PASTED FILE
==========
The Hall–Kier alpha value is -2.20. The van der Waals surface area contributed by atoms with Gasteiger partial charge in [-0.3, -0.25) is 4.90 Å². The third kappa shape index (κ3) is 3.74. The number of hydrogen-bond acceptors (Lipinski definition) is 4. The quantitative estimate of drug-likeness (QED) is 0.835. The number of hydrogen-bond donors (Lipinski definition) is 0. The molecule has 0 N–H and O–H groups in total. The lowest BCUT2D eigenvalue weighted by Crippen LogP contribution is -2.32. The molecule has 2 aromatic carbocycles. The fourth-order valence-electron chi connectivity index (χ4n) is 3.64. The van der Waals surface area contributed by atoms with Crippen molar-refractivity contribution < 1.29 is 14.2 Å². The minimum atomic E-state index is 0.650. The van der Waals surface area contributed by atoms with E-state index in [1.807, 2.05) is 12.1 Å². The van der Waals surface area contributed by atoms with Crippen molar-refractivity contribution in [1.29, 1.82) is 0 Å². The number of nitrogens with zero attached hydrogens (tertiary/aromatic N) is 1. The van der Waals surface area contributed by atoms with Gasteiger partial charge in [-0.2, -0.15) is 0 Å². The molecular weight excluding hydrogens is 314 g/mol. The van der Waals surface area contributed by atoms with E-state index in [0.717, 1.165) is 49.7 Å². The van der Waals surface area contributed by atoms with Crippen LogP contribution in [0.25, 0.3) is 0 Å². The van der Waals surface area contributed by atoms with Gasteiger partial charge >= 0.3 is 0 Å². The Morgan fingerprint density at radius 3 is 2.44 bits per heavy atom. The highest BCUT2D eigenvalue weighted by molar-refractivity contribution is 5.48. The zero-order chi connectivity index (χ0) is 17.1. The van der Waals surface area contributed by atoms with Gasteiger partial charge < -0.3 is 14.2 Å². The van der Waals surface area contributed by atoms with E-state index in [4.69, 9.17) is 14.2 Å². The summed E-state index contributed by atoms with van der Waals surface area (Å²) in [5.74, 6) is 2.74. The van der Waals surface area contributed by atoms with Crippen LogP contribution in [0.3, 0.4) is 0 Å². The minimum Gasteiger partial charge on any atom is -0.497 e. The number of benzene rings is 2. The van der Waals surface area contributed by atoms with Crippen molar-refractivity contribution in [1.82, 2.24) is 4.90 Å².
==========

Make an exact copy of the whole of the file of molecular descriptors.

The Hall–Kier alpha value is -2.20. The van der Waals surface area contributed by atoms with Gasteiger partial charge in [-0.3, -0.25) is 4.90 Å². The third kappa shape index (κ3) is 3.74. The number of hydrogen-bond acceptors (Lipinski definition) is 4. The quantitative estimate of drug-likeness (QED) is 0.835. The number of hydrogen-bond donors (Lipinski definition) is 0. The molecule has 0 N–H and O–H groups in total. The lowest BCUT2D eigenvalue weighted by Crippen LogP contribution is -2.32. The molecule has 2 aromatic carbocycles. The fourth-order valence-electron chi connectivity index (χ4n) is 3.64. The van der Waals surface area contributed by atoms with Crippen molar-refractivity contribution < 1.29 is 14.2 Å². The minimum atomic E-state index is 0.650. The van der Waals surface area contributed by atoms with E-state index in [1.807, 2.05) is 12.1 Å². The van der Waals surface area contributed by atoms with Crippen molar-refractivity contribution in [1.29, 1.82) is 0 Å². The number of nitrogens with zero attached hydrogens (tertiary/aromatic N) is 1. The van der Waals surface area contributed by atoms with Gasteiger partial charge in [-0.2, -0.15) is 0 Å². The molecular weight excluding hydrogens is 314 g/mol. The van der Waals surface area contributed by atoms with E-state index in [0.717, 1.165) is 49.7 Å². The van der Waals surface area contributed by atoms with Crippen LogP contribution in [0.25, 0.3) is 0 Å². The van der Waals surface area contributed by atoms with Gasteiger partial charge >= 0.3 is 0 Å². The Morgan fingerprint density at radius 3 is 2.44 bits per heavy atom. The highest BCUT2D eigenvalue weighted by molar-refractivity contribution is 5.48. The zero-order chi connectivity index (χ0) is 17.1. The van der Waals surface area contributed by atoms with Gasteiger partial charge < -0.3 is 14.2 Å². The van der Waals surface area contributed by atoms with E-state index in [4.69, 9.17) is 14.2 Å². The summed E-state index contributed by atoms with van der Waals surface area (Å²) in [5.74, 6) is 2.74. The van der Waals surface area contributed by atoms with Crippen LogP contribution in [0.3, 0.4) is 0 Å². The minimum Gasteiger partial charge on any atom is -0.497 e. The number of benzene rings is 2. The van der Waals surface area contributed by atoms with Crippen molar-refractivity contribution in [1.82, 2.24) is 4.90 Å².